Some Injuries Too Much Even for Doctors to Handle Alone

A bus carrying elderly Hurricane Rita evacuees caught flame near Dallas in 2005.

"There were a lot of fatalities on the scene, and also some when they came in here," Wilkerson said. After the fire, the hospital called one of the Critical Incident Stress Management programs to bring in trained counselors to talk about what happened.

"It's typically the younger folks [who need help], but when it's really a tough case it sort of cuts across the ages of everyone," Wilkerson said.

Increasingly, medical schools and hospitals are incorporating mental health help and training into their programs.

Brown said many programs did not offer a class to help physicians cope with emotional or mental shock when she attended medical school in the early 1990s.

"I think after I graduated they started this topic called wellness," Brown said of her alma mater, the University of California at Los Angeles.

"Right after I graduated, there was a big push to make doctors more human, including teaching people beside manners," she said.

Dr. Alex Rosenau, a member of the board of directors for the American College of Emergency Physicians, said treating doctors' emotional stress is more than a kind thing to do. Rosenau said it can make a difference in work performance.

"Stress can disturb people's thinking, so that later on, in time, they can have flashbacks or memory problems," said Rosenau, who is also the vice chairman of emergency medicine at Lehigh Valley Health Network in Allentown, Pa.

"At a trauma center like mine, we've seen just about anything," he said. "But, just like soldiers on the battlefield, emergency staff is sometimes exposed to things even beyond what they normally see."

When to Call Professional Help

Rosenau has been present during counseling sessions, called "debriefings" under his charge. He said for a hospital system with 9,500 employees, he typically saw only one or two debriefings in a year -- for instance when a child died on the operating table, or when a nurse saw an industrial accident.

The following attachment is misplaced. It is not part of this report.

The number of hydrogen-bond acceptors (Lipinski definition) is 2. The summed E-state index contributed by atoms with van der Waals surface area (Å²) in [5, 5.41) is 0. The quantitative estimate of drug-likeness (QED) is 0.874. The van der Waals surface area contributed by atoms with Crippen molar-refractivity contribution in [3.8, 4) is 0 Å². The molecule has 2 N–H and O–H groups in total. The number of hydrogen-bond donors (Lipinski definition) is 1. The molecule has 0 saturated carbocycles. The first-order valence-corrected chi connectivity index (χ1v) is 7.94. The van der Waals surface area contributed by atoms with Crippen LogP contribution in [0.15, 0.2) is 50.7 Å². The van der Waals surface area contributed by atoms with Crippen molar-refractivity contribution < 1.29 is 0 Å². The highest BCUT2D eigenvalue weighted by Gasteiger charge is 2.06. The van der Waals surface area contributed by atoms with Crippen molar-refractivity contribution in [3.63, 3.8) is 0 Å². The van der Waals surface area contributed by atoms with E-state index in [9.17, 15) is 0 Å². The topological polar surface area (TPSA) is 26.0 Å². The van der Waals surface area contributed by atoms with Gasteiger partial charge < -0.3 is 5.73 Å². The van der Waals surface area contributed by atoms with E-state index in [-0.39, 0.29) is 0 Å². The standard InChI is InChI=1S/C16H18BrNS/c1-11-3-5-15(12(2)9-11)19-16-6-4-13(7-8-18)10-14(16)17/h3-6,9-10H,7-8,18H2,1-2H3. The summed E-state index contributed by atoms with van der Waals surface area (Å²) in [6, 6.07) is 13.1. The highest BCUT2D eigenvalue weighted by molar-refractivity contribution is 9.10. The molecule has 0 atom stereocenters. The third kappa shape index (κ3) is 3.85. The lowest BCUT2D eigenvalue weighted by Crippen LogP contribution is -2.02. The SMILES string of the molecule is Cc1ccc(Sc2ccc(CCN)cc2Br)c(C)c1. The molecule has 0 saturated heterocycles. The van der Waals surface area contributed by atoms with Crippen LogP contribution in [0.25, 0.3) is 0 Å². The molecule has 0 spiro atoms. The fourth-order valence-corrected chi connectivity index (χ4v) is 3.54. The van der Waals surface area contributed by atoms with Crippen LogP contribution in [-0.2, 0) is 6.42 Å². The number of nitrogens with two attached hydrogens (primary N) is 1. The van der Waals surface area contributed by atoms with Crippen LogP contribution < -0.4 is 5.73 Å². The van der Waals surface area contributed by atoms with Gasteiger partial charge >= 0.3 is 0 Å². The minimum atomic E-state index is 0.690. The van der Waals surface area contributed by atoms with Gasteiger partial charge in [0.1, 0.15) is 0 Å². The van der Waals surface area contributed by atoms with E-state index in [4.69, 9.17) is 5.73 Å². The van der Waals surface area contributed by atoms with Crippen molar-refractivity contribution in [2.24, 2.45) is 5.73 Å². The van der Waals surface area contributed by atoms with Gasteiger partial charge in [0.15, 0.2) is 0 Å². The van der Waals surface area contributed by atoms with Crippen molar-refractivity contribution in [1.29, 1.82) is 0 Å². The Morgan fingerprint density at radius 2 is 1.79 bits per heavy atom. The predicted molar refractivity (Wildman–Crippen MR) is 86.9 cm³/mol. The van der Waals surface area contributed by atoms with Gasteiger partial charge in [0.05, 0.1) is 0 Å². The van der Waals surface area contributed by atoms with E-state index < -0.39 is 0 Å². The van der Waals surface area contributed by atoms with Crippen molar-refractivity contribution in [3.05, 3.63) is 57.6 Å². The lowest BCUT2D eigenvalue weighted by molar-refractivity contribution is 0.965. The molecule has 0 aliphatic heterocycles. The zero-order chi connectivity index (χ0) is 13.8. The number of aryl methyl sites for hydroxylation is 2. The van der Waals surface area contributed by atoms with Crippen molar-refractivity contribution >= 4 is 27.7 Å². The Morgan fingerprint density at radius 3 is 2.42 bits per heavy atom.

"That person was called to the site of an industrial accident where the worker's hand got caught in a roller," he said. "When she arrived what she had was a patient crushed, lying on the floor already dead."

Hospital administrators that spoke to were more likely to report similar small, unpublicized cases when the Critical Incident Stress Management program was called. However, these same crisis teams can treat bystanders, victims and emergency workers in the case of a larger disaster.

The Critical Incident Stress management program came to the aid of firefighters, emergency workers and families during the aftermath of the 2003 Station Nightclub fire in West Warwick, R.I.

Scenes from the parking lot at the deadly 2003 Station Nightclub fire in West Warwick, R.I.

Started by a stage light show, the fire quickly engulfed the whole nightclub, killing 97 people and leaving many in the small community in grief.

"Most hospitals and medical institutions realized that if there's something big and traumatic, it's important to have a debriefing with all those involved," Brown said.

For her case, she was glad to go along with her staff to the meeting.

"The hospital I'm at, we have all the different specialties, thank God," she said. "I think that's one of the best things that we have in this country is that were able to mobilize resources so quickly and so effectively."

The Associated Press contributed to this story.

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